The Vancouver City Council has until Sept. 1 to utilize a two-year, $2.3 million Staffing for Adequate Fire and Emergency Response (SAFER) grant to reopen the Burton Fire House at 3216 NE 112th Ave. The city closed the station on Jan. 1, 2011 due to budget cuts.
The City Council has scheduled a special meeting to discuss the SAFER grant on Aug. 30 in the old city hall council chambers, located at 210 East 13th St. in Vancouver. The council will meet in executive session at 6 p.m. and then reconvene with the public at 7 p.m.
The city received the SAFER grant from the Federal Emergency Management Agency (FEMA) last March. It was enough to fund 13 new firefighter positions, and the city would have no obligation to continue funding the station at the conclusion of the grant.
However, FEMA did require that the city maintain current staffing levels within the entire fire department (165 firefighters) while the grant funds were being used. The City Council reluctantly agreed, but has been holding on to the funds ever since.
Complicating the issue is the fact that the Vancouver Firefighters Union IAFF 452 is asking for salary and cost of living increases totaling $3.2 million. Washington law prohibits the fire union from going on strike. The two sides were heading to binding arbitration earlier this summer, but decided to postpone and keep talking.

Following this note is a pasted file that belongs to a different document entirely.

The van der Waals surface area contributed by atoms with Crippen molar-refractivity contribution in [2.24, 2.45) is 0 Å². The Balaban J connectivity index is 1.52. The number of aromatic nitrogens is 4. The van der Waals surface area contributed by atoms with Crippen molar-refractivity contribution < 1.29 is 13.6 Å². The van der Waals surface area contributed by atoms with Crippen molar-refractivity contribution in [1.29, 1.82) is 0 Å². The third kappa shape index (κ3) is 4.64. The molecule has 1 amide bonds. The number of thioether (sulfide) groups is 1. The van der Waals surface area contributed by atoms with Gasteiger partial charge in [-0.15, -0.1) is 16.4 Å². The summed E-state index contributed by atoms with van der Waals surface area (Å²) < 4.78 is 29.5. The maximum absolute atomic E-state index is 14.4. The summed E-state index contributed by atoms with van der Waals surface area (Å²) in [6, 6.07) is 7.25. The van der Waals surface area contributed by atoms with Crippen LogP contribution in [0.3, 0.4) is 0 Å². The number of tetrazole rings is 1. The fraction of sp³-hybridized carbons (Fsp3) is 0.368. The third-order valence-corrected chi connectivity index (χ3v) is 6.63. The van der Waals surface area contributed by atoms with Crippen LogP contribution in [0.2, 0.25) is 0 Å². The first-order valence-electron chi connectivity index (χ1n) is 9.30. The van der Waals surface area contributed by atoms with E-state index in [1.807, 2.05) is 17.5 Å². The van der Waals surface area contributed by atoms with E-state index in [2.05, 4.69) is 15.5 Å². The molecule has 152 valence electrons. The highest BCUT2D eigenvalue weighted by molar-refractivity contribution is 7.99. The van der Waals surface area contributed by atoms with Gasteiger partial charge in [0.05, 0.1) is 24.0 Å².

“We are doing everything we can working with our fire union to try to set the conditions so that this council can seriously consider accepting the SAFER grant,” said Mayor Tim Leavitt at the Aug. 22 City Council meeting.
Meanwhile, the deadline for spending the grant looms and friends of Fire Station #6 are getting frustrated. The Vancouver Fire Department recently reported an increase in average fire response time of 31 seconds in the Station #6 service area in the first half of 2011.
“[Neighbors] feel like they’re being held hostage to, on one side, the City Council’s position, and then the other side to the fire union’s position that we need more money and better benefits,” said Gary Schaeffer, co-chair of the Image Neighborhood Association. “They are a little bit angry. They’re paying the same taxes as everyone else but they don’t get the same benefit.”